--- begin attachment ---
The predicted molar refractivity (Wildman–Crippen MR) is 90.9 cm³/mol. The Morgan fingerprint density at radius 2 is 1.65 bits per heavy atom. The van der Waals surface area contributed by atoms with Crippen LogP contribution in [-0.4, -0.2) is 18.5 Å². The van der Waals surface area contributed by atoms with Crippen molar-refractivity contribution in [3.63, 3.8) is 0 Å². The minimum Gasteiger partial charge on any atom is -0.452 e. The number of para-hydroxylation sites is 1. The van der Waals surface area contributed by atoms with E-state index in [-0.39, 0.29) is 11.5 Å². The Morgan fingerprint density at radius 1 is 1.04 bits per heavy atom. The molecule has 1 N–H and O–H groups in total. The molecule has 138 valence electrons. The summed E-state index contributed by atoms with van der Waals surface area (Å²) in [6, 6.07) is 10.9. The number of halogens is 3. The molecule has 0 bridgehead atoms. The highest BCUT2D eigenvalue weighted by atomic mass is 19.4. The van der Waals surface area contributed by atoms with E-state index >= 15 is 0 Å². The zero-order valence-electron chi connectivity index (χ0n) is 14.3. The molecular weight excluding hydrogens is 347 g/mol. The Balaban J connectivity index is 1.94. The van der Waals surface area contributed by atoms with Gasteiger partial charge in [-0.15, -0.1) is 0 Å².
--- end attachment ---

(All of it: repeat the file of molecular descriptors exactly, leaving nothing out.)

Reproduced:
The predicted molar refractivity (Wildman–Crippen MR) is 90.9 cm³/mol. The Morgan fingerprint density at radius 2 is 1.65 bits per heavy atom. The van der Waals surface area contributed by atoms with Crippen LogP contribution in [-0.4, -0.2) is 18.5 Å². The van der Waals surface area contributed by atoms with Crippen molar-refractivity contribution in [3.63, 3.8) is 0 Å². The minimum Gasteiger partial charge on any atom is -0.452 e. The number of para-hydroxylation sites is 1. The van der Waals surface area contributed by atoms with E-state index in [-0.39, 0.29) is 11.5 Å². The Morgan fingerprint density at radius 1 is 1.04 bits per heavy atom. The molecule has 1 N–H and O–H groups in total. The molecule has 138 valence electrons. The summed E-state index contributed by atoms with van der Waals surface area (Å²) in [6, 6.07) is 10.9. The number of halogens is 3. The molecule has 0 bridgehead atoms. The highest BCUT2D eigenvalue weighted by atomic mass is 19.4. The van der Waals surface area contributed by atoms with E-state index >= 15 is 0 Å². The zero-order valence-electron chi connectivity index (χ0n) is 14.3. The molecular weight excluding hydrogens is 347 g/mol. The Balaban J connectivity index is 1.94. The van der Waals surface area contributed by atoms with Gasteiger partial charge in [-0.15, -0.1) is 0 Å².